How To Sell Your Home Fast

How To Sell Your Home Fast
There are plenty of real estate vultures out there ready
to swoop in if you are desperate enough.

Simple. Sell your home to a real estate vulture and get screwed. You can always sell your home fast enough if you are willing to let it go really cheaply. But why would you when you have much better alternatives?

Sell Your Home Fast And Cheap To Flippers/ Real Estate Vultures

You've seen the signs for We Buy Ugly Houses. Their promise is that they will buy any house for cash and close quickly. Apparently they've purchased 85,000 houses since 1996. Honestly, I don't have any personal experience with their offers but c'mon...how do you think they do that? They have to be lowballing their purchases.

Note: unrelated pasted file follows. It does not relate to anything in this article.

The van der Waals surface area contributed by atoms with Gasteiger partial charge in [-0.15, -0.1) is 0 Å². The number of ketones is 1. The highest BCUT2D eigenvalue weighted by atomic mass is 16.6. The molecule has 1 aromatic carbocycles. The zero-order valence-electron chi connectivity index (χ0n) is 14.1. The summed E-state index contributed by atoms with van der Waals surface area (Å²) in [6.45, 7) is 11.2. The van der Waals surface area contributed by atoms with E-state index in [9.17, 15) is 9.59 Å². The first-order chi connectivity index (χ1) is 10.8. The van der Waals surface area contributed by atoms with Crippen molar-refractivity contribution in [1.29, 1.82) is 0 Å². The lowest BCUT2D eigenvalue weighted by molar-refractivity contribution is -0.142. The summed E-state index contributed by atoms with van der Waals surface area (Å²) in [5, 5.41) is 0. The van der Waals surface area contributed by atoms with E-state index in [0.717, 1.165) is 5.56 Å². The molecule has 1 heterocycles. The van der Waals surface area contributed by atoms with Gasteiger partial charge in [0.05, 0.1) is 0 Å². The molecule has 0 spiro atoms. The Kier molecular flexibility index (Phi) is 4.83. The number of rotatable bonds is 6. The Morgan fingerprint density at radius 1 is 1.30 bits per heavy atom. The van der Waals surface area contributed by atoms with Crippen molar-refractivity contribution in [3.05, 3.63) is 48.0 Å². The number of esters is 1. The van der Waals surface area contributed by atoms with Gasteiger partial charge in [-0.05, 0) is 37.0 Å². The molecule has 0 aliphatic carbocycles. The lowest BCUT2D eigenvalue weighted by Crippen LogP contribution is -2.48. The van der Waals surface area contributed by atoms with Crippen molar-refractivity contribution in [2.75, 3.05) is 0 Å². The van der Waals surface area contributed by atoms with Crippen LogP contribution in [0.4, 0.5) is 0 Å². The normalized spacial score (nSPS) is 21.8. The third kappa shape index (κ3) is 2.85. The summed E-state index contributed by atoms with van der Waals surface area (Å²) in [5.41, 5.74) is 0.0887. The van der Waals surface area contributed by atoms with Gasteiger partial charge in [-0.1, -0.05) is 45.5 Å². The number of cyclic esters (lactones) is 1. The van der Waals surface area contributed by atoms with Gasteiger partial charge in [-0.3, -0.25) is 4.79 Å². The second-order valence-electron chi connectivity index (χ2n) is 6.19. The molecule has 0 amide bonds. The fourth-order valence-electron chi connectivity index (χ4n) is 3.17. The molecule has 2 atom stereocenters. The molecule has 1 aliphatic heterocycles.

While I don't have any personal experience with these particular guys there are many similar operations out there that I have interacted with and they indeed offer the seller a pittance. And one of the ways they try to get away with it is by looking exclusively for homes that are not on the market. I get calls from these guys all the time, wondering if I have any pocket listings. I always tell them that I don't believe in dealing pocket listings but I would be happy to show them my listings once they are on the market. They ALWAYS decline because they tell me they are looking for a deal - i.e. striking a deal outside the MLS works to the buyer's advantage. So then why would I help THEM get a deal when I represent the seller? They often point out to me that I can get both sides of the commission. OK. So basically they are hoping to corrupt me with a conflict of interest to their benefit and to the detriment of my seller. And, sadly, this argument works on many, many listing agents.